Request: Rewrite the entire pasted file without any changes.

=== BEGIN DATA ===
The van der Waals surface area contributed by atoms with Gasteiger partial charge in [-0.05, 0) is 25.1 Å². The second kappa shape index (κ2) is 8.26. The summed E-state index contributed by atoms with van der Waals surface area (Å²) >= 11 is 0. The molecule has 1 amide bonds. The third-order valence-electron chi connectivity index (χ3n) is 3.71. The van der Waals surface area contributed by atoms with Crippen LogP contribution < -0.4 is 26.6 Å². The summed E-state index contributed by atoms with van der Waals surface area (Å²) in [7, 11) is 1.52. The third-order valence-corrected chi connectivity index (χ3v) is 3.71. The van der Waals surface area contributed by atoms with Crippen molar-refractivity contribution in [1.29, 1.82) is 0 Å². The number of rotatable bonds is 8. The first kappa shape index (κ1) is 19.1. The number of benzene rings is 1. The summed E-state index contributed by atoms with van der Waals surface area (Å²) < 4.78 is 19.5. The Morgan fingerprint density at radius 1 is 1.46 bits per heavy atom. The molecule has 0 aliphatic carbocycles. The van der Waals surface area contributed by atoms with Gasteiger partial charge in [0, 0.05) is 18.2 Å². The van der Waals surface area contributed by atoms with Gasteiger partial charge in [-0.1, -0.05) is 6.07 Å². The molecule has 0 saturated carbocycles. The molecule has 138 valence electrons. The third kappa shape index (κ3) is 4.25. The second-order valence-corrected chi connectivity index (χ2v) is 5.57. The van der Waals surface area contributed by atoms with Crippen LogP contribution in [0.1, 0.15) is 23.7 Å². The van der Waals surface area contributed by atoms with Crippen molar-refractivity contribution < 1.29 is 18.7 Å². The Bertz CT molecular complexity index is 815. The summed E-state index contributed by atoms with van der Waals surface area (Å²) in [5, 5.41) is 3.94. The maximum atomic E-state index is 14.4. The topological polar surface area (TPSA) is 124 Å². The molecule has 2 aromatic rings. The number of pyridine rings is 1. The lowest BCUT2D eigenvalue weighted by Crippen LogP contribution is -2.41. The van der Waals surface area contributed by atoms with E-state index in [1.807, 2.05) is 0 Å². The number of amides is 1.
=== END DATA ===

The van der Waals surface area contributed by atoms with Gasteiger partial charge in [-0.05, 0) is 25.1 Å². The second kappa shape index (κ2) is 8.26. The summed E-state index contributed by atoms with van der Waals surface area (Å²) >= 11 is 0. The molecule has 1 amide bonds. The third-order valence-electron chi connectivity index (χ3n) is 3.71. The van der Waals surface area contributed by atoms with Crippen LogP contribution < -0.4 is 26.6 Å². The summed E-state index contributed by atoms with van der Waals surface area (Å²) in [7, 11) is 1.52. The third-order valence-corrected chi connectivity index (χ3v) is 3.71. The van der Waals surface area contributed by atoms with Crippen molar-refractivity contribution in [1.29, 1.82) is 0 Å². The number of rotatable bonds is 8. The first kappa shape index (κ1) is 19.1. The number of benzene rings is 1. The summed E-state index contributed by atoms with van der Waals surface area (Å²) < 4.78 is 19.5. The Morgan fingerprint density at radius 1 is 1.46 bits per heavy atom. The molecule has 0 aliphatic carbocycles. The van der Waals surface area contributed by atoms with Gasteiger partial charge in [0, 0.05) is 18.2 Å². The van der Waals surface area contributed by atoms with Gasteiger partial charge in [-0.1, -0.05) is 6.07 Å². The molecule has 0 saturated carbocycles. The molecule has 138 valence electrons. The third kappa shape index (κ3) is 4.25. The second-order valence-corrected chi connectivity index (χ2v) is 5.57. The van der Waals surface area contributed by atoms with Crippen LogP contribution in [0.1, 0.15) is 23.7 Å². The van der Waals surface area contributed by atoms with Crippen molar-refractivity contribution < 1.29 is 18.7 Å². The Bertz CT molecular complexity index is 815. The summed E-state index contributed by atoms with van der Waals surface area (Å²) in [5, 5.41) is 3.94. The maximum atomic E-state index is 14.4. The topological polar surface area (TPSA) is 124 Å². The molecule has 2 aromatic rings. The number of pyridine rings is 1. The lowest BCUT2D eigenvalue weighted by Crippen LogP contribution is -2.41. The van der Waals surface area contributed by atoms with E-state index in [1.807, 2.05) is 0 Å². The number of amides is 1.